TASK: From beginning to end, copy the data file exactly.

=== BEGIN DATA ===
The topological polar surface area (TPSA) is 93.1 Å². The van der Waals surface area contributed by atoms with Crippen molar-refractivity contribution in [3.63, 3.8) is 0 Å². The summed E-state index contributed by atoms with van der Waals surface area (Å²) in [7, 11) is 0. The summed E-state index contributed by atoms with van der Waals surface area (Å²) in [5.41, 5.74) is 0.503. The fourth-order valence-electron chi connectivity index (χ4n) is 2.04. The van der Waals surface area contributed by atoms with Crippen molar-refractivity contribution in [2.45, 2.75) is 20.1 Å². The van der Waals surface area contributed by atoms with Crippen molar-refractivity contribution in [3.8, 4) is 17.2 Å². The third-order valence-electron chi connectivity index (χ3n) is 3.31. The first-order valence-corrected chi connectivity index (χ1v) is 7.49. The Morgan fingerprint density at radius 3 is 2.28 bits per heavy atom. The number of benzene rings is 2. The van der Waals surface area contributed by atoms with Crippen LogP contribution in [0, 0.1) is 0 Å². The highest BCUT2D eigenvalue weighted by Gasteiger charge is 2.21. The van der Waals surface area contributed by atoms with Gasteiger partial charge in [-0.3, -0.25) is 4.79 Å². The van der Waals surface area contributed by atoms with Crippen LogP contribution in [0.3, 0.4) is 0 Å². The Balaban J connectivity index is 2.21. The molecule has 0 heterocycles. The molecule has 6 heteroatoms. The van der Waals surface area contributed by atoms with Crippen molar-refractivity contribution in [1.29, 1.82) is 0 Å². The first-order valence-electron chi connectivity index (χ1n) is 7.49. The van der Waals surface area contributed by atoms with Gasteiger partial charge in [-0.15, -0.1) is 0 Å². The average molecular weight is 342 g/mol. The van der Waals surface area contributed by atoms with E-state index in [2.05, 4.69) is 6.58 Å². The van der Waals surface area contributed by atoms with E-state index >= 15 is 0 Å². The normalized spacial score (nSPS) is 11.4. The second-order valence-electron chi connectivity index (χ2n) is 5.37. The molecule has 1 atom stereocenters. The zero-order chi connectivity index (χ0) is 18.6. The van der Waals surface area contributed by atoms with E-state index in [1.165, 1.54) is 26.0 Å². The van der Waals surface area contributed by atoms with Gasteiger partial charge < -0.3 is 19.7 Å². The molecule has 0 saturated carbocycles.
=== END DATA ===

The topological polar surface area (TPSA) is 93.1 Å². The van der Waals surface area contributed by atoms with Crippen molar-refractivity contribution in [3.63, 3.8) is 0 Å². The summed E-state index contributed by atoms with van der Waals surface area (Å²) in [7, 11) is 0. The summed E-state index contributed by atoms with van der Waals surface area (Å²) in [5.41, 5.74) is 0.503. The fourth-order valence-electron chi connectivity index (χ4n) is 2.04. The van der Waals surface area contributed by atoms with Crippen molar-refractivity contribution in [2.45, 2.75) is 20.1 Å². The van der Waals surface area contributed by atoms with Crippen molar-refractivity contribution in [3.8, 4) is 17.2 Å². The third-order valence-electron chi connectivity index (χ3n) is 3.31. The first-order valence-corrected chi connectivity index (χ1v) is 7.49. The Morgan fingerprint density at radius 3 is 2.28 bits per heavy atom. The number of benzene rings is 2. The van der Waals surface area contributed by atoms with Crippen LogP contribution in [0, 0.1) is 0 Å². The highest BCUT2D eigenvalue weighted by Gasteiger charge is 2.21. The van der Waals surface area contributed by atoms with Gasteiger partial charge in [-0.3, -0.25) is 4.79 Å². The van der Waals surface area contributed by atoms with Crippen LogP contribution in [0.3, 0.4) is 0 Å². The Balaban J connectivity index is 2.21. The molecule has 0 heterocycles. The molecule has 6 heteroatoms. The van der Waals surface area contributed by atoms with Crippen molar-refractivity contribution in [1.29, 1.82) is 0 Å². The first-order valence-electron chi connectivity index (χ1n) is 7.49. The van der Waals surface area contributed by atoms with Gasteiger partial charge in [-0.15, -0.1) is 0 Å². The average molecular weight is 342 g/mol. The van der Waals surface area contributed by atoms with E-state index in [2.05, 4.69) is 6.58 Å². The van der Waals surface area contributed by atoms with E-state index >= 15 is 0 Å². The normalized spacial score (nSPS) is 11.4. The second-order valence-electron chi connectivity index (χ2n) is 5.37. The molecule has 1 atom stereocenters. The zero-order chi connectivity index (χ0) is 18.6. The van der Waals surface area contributed by atoms with E-state index in [1.165, 1.54) is 26.0 Å². The van der Waals surface area contributed by atoms with Gasteiger partial charge < -0.3 is 19.7 Å². The molecule has 0 saturated carbocycles.